Friday, May 11, 2012

[PHI 3000] Preface Paradox and Cognitive Dissonance

The Preface Paradox arises because an author supposedly believes each proposition in her book but she also believes that she is fallible, and so her book surely contains some mistakes. She might express that latter belief by writing in the preface to her book something along the lines of "Despite my best efforts, I'm sure that this book, like all books, contains some mistakes."

Accordingly, these two beliefs (i.e., that each proposition in her book is true and that at least one is false) are apparently contradictory.

One response to the Preface Paradox is to deny the conjunction principle. (According to the conjunction principle, if one believes P1 and one believes P2, then one believes P1 and P2). So, the author believes P1 and she believes P2, and so on. But that doesn't mean that she believes P1 and P2, and ... Pn.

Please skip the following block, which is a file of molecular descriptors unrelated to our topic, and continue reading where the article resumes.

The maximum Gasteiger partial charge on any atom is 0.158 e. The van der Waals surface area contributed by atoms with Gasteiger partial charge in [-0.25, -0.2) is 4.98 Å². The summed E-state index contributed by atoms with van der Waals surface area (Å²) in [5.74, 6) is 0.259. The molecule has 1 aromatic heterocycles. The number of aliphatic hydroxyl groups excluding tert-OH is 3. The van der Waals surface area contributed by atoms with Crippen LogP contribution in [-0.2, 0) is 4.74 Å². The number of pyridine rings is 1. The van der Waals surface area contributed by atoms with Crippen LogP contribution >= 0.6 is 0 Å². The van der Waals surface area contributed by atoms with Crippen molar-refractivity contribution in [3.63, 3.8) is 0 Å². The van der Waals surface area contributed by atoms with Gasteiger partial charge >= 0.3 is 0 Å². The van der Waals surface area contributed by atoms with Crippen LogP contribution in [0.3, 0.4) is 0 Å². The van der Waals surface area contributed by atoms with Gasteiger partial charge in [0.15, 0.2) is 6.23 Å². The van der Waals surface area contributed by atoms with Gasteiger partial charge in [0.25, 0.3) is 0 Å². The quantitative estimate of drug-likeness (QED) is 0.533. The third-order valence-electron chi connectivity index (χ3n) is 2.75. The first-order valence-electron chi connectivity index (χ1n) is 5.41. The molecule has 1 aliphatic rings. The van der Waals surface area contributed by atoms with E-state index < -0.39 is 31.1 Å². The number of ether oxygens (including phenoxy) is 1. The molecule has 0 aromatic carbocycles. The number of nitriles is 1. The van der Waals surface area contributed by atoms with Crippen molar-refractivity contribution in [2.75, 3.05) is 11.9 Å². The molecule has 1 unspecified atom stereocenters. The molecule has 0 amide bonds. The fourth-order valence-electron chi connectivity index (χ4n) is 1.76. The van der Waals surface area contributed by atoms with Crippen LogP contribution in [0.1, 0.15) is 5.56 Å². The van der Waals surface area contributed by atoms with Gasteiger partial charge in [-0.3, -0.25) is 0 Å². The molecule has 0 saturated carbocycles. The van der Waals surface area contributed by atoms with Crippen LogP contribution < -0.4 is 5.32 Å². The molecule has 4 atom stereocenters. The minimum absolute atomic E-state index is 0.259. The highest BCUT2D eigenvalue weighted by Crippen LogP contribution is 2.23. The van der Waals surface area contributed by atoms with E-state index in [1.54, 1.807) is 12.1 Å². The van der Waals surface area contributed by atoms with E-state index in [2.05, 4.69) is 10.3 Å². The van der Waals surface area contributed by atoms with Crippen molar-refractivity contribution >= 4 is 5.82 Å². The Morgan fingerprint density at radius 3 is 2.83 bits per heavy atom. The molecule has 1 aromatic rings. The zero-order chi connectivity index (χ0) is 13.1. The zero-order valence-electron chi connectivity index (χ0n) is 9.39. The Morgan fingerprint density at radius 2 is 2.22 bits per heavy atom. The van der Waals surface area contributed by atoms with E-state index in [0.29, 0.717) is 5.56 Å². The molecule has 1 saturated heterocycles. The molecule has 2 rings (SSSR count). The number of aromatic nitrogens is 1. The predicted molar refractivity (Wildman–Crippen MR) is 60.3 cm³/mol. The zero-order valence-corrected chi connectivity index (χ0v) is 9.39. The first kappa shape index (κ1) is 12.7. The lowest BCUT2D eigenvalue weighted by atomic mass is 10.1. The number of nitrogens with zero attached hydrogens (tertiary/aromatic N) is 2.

If we reject the conjunction principle, however, does it mean that epistemic agents cannot have flat-out contradictory beliefs?

Consider the following example:

Craig T. Nelson: I've been on food-stamps and welfare. Anybody helped me out? No!

Nelson seems to believe the following propositions:
  1. I was on food-stamps and welfare.
  2. No one helped me out.
If Nelson believes (1) and he believes (2), does it follow that he believes (1) and (2)?

Are (1) and (2) flat-out contradictory?

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